TakeLessons, the nation's fastest growing private music lesson provider, responds to the innovative new album from Icelandic singer Bjork.
Online PR News – 11-October-2011 – – These days, you can take thousands of songs with you in your pocket, share your music library with friends worldwide, play DJ on your laptop, and tune your guitar using an iPhone app. Icelandic singer Bjork’s new album, out today, now takes listening to a new level.
As CNN reported, the app-album Biophilia is a collection of games, visualizations and musical scores that accompany each song, and is also available as a standard audio album like we’re used to. Each song, in effect, becomes its own visual-and-audio experience, letting Bjork’s fans interact with her songs in an entirely new way. Bjork is well-known for her innovative and unique style, and this is no different. To create the album, she collaborated with app developers, scientists, writers, inventors, musicians, and instrument makers to create the full experience.
According to NPR, apps can be purchased individually for $1.99 from the iTunes music store, and each app interacts with its corresponding song in a different way. In “Thunderbolt,” for example, users can change the bass line by tapping on a lightning icon.
“You change the speed of the arpeggio, or the range,” said Bjork in the NPR article. “Basically, you’re like this crazy lightning bass player.”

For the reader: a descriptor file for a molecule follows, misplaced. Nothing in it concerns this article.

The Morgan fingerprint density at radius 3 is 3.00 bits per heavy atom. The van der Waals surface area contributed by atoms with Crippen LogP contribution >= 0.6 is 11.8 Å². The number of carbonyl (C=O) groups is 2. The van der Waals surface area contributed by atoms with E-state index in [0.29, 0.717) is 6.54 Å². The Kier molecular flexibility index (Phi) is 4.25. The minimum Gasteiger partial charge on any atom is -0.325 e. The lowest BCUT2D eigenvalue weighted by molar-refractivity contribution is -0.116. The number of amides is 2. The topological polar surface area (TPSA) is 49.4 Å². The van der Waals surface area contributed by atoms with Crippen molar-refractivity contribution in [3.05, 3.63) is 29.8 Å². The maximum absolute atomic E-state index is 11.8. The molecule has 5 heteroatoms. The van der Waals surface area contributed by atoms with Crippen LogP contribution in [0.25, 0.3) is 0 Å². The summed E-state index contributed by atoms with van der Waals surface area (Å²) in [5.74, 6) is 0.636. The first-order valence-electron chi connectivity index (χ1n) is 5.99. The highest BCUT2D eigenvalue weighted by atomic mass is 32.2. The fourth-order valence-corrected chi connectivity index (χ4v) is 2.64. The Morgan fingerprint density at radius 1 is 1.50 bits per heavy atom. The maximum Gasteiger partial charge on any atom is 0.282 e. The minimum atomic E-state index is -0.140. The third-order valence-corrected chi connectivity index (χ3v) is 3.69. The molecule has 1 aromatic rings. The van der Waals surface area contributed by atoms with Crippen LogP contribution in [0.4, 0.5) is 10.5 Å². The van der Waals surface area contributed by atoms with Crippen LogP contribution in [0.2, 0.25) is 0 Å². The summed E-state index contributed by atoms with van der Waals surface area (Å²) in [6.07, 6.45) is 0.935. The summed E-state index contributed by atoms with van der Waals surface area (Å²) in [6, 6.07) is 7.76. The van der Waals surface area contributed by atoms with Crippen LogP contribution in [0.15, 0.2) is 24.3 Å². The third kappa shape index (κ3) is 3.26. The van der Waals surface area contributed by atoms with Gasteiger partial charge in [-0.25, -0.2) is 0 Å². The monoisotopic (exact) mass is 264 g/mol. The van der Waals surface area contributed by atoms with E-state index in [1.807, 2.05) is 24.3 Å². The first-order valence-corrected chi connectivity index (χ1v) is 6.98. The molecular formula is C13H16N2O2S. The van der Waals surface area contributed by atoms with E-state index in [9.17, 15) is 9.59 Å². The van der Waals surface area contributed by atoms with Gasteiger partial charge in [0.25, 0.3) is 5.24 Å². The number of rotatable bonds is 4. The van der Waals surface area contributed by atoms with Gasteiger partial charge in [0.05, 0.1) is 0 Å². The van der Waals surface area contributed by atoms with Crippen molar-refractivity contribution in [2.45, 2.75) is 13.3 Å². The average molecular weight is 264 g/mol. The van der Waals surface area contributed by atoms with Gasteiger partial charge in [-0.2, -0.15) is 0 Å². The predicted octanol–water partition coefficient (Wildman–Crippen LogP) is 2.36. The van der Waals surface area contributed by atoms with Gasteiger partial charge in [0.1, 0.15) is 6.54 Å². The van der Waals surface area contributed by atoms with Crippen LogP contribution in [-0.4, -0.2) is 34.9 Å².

For those who don’t want to download the full album, NPR.com reported that a free app for Biophilia is also available, in which fans interact with a universe-like image and hear pieces of the songs as the universe expands and turns.
What’s even better is what comes next – instead of going a typical concert tour like most artists, Bjork has planned to embark on a music education tour. In each city that she stops at, she’ll play a few nights during the week, and spend the rest of the time at local museums working with kids on music and science projects. Bjork says watching her 8-year-old daughter play with the Biophilia app of the solar system made her she realize its potential.
“She knew more about the solar system than I learned from five years of school — that certain things are not meant to be in a book, you know? If … it’s more like a little game, then you understand it in 3D, like in space,” Bjork says. “Music is like this: You cannot learn it from a book.”
Mixing music and technology is a great way to engage students of all ages, but especially the younger generation. TakeLessons wants to know - do you use your iPad or iPod during your lessons? What other great ideas are out there? Check out the TakeLessons blog, including their recently posted recognition for Steve Jobs' impact on the music industry, and join in on the discussion on Facebook (http://facebook.com/takelessons).